“Certain stations back then were all about tits and ass,” she said, pursing her lips a second time when she recalled a contest that invited female listeners to call in to win free breast implants. “At the time I didn’t recognize it as being a negative thing… it was something I had to do as part of my job. In retrospect, though, now that I’m older and more mature… ugh.”
She was still working afternoons at CITI in 2000, when a spot opened up on a popular morning show hosted by Beau Fritzche and Tom Milroy on what was then Q-94 FM.
“Dez got the job with us in June 2000, I think, not long before she was due to get married,” Milroy said, when contacted at home. “It was close to ratings time and the three of us flew to Nashville to film a bunch of commercials to promote the show — that’s back when the money was flowing freely — before Dez was even on the air with us, yet.
“I remember getting back home, her heading off on her honeymoon and our boss calling Beau and me aside and saying something like, ‘Jeez, now that we’ve got all these (commercials) in the can, I sure as heck hope she doesn’t change her mind, while she’s away.’ “
“I think the dynamic with Beau, Tom and myself just kind of worked, right from the start,” Daniels said, mentioning one of the highlights from that time period was standing metres away from ex-Led Zeppelin frontman Robert Plant, during a contest winners’ meet-and-greet in London. “We complemented each other nicely and I believe that’s a big reason why we were the top-rated morning show for the longest time. Lots of times we’d get on the air without really knowing what we were going to talk about that day, but because we honestly enjoyed each other’s company, I think our audience picked up on that and became engaged, as well.” (Referring to Daniels as “a natural talent” and “our show’s moral compass,” Milroy, now with 680 CJOB, said the seven years the trio worked together amounts to “a lifetime,” in the ultra-competitive radio industry.)
Daniels chuckled when asked if she’s ever chatting with a cashier at the grocery store or talking to a bank teller and somebody standing nearby casts her a quizzical look, trying to figure out where they’ve heard “that” voice before.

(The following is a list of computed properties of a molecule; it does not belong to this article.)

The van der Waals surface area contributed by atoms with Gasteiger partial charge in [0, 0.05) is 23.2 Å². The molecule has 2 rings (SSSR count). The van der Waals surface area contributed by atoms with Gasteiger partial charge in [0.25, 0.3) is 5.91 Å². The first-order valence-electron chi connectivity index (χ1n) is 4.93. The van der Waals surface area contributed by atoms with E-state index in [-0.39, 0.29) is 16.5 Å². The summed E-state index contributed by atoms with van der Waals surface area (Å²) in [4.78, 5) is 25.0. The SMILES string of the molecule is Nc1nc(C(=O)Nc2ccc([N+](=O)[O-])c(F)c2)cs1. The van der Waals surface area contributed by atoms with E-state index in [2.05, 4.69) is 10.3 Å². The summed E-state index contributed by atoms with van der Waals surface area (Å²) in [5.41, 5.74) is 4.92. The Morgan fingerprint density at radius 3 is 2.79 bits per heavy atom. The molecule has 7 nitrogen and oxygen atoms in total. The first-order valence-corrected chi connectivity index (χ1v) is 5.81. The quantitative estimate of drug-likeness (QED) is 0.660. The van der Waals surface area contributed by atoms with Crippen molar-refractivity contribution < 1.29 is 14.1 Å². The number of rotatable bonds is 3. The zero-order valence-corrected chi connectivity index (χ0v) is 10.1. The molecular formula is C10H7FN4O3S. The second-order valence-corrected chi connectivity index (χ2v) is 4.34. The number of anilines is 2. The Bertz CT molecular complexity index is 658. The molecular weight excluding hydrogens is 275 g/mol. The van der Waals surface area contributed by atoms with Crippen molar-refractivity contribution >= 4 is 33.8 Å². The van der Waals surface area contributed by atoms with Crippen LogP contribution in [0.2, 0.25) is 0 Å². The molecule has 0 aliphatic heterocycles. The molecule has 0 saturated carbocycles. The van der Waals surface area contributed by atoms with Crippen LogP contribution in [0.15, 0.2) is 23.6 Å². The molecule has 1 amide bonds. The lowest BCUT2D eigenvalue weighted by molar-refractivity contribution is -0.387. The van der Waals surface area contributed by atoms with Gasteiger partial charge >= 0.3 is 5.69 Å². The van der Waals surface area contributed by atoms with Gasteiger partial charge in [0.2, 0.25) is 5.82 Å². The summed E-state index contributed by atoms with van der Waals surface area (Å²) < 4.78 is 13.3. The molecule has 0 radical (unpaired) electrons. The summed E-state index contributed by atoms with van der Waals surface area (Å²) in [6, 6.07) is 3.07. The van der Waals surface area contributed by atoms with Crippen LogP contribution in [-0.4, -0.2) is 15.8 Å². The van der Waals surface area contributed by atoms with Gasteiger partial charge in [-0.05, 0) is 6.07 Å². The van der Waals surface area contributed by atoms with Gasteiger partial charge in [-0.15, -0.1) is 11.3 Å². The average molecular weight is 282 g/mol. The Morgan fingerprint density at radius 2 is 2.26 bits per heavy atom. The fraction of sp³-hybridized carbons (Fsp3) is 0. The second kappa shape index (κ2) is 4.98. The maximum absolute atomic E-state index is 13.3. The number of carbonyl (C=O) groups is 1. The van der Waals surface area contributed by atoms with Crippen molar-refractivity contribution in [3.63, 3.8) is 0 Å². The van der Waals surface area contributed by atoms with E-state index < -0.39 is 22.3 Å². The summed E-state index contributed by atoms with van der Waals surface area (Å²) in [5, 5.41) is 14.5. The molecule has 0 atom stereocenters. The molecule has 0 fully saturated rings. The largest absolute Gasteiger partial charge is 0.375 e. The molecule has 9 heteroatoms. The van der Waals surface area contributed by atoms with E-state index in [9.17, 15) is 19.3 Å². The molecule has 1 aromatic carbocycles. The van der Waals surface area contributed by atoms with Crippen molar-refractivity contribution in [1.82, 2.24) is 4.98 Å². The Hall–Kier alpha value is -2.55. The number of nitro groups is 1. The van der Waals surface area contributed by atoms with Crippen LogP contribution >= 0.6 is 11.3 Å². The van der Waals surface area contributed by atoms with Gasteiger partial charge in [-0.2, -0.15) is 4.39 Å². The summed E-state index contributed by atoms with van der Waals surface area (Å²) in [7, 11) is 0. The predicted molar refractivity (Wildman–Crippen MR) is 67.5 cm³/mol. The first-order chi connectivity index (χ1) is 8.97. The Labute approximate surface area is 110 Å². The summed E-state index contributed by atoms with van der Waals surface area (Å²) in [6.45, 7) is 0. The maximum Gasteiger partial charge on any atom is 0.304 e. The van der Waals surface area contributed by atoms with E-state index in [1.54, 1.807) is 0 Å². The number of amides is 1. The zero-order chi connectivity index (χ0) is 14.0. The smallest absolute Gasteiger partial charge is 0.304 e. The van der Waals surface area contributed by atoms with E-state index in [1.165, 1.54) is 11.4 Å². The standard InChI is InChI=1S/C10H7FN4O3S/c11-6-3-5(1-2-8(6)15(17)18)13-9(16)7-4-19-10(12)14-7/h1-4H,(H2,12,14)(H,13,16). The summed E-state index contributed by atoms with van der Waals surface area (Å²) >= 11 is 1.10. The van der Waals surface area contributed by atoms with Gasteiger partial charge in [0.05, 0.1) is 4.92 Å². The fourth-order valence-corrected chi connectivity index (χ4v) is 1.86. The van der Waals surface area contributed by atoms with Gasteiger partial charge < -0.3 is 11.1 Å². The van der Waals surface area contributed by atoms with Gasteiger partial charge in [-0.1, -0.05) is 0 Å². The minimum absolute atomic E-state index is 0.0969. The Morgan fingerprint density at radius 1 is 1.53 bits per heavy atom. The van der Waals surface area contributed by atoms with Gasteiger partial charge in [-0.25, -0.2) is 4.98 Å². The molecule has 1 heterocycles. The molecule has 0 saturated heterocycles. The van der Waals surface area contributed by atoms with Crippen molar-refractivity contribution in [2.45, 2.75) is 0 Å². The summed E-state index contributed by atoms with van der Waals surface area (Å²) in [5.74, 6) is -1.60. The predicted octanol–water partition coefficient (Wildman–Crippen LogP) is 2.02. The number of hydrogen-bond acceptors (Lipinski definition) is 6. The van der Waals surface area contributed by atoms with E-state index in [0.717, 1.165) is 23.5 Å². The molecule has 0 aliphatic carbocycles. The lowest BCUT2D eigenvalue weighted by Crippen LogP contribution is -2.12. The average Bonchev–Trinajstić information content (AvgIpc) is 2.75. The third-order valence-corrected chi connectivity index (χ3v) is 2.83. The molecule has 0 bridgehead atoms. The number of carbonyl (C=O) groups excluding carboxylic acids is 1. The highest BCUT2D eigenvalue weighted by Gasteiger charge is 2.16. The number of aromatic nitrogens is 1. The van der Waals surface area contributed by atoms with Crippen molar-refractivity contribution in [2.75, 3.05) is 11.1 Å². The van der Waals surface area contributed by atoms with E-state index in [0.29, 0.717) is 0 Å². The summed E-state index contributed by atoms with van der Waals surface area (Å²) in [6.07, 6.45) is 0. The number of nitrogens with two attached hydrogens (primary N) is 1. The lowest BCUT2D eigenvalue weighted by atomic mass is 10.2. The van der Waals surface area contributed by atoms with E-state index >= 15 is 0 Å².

“That does happen on occasion, for sure, but these days, I get a lot more of ‘Hey, you’re the cooking lady, aren’t you?’”
For the past couple of years, Daniels has served as the host of Great Tastes of Manitoba, a provincially flavoured cooking show that will kick off its 27th season on CTV Winnipeg this fall.
“Are you kidding?” she said, when a scribe wondered whether her vast experience behind a microphone made the transition from radio to television a relatively simple one. “We finished shooting new episodes a few weeks ago and for sure, it’s the most stressful week of my calendar year.” (Another side gig Daniels sweated over was being the official “pronouncer” of the Canwest CanSpell Spelling Bee for a number of years. “Knowing the way you pronounce a word can mean success or failure for some of those kids always caused a bit of a sleepless night the day before. But once a nerd, always a nerd. I loved it.”)
Daniels remains unsure what her future holds, radio-wise. She’d like to use her communication skills to “engage in something I’m a little bit more emotionally invested in,” so she won’t rule out a shift to teaching or social work somewhere down the line, after she nets her university degree.
In the meantime, she couldn’t be happier hosting her Monday to Friday evening show, from 94.3 The Drive’s Lombard Avenue studio.
“The job I have now is wonderful… it’s really about the pure art of radio,” she said, noting these days, she’s more likely to let listeners in on what’s going on in her kids’ lives than her own, as swimming lessons, flu bugs and sleepovers are topics her audience can easily relate to.
“And even though I’m moving in a different direction in my life, which in the back of my mind I knew would probably happen eventually, I don’t want to sound ungrateful because radio has been very good to me and has given me so, so much.
“I’ve learned a ton, made hundreds of wonderful connections and, not to sound hokey, made friends with Winnipeg, too. I’ve also received my fair share of feedback through 25 years and when you get somebody telling you or writing you to say something you said (on the radio) made them laugh or cry, or picked them up on a crummy day, what could be better?”
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Dave Sanderson was born in Regina but please, don’t hold that against him.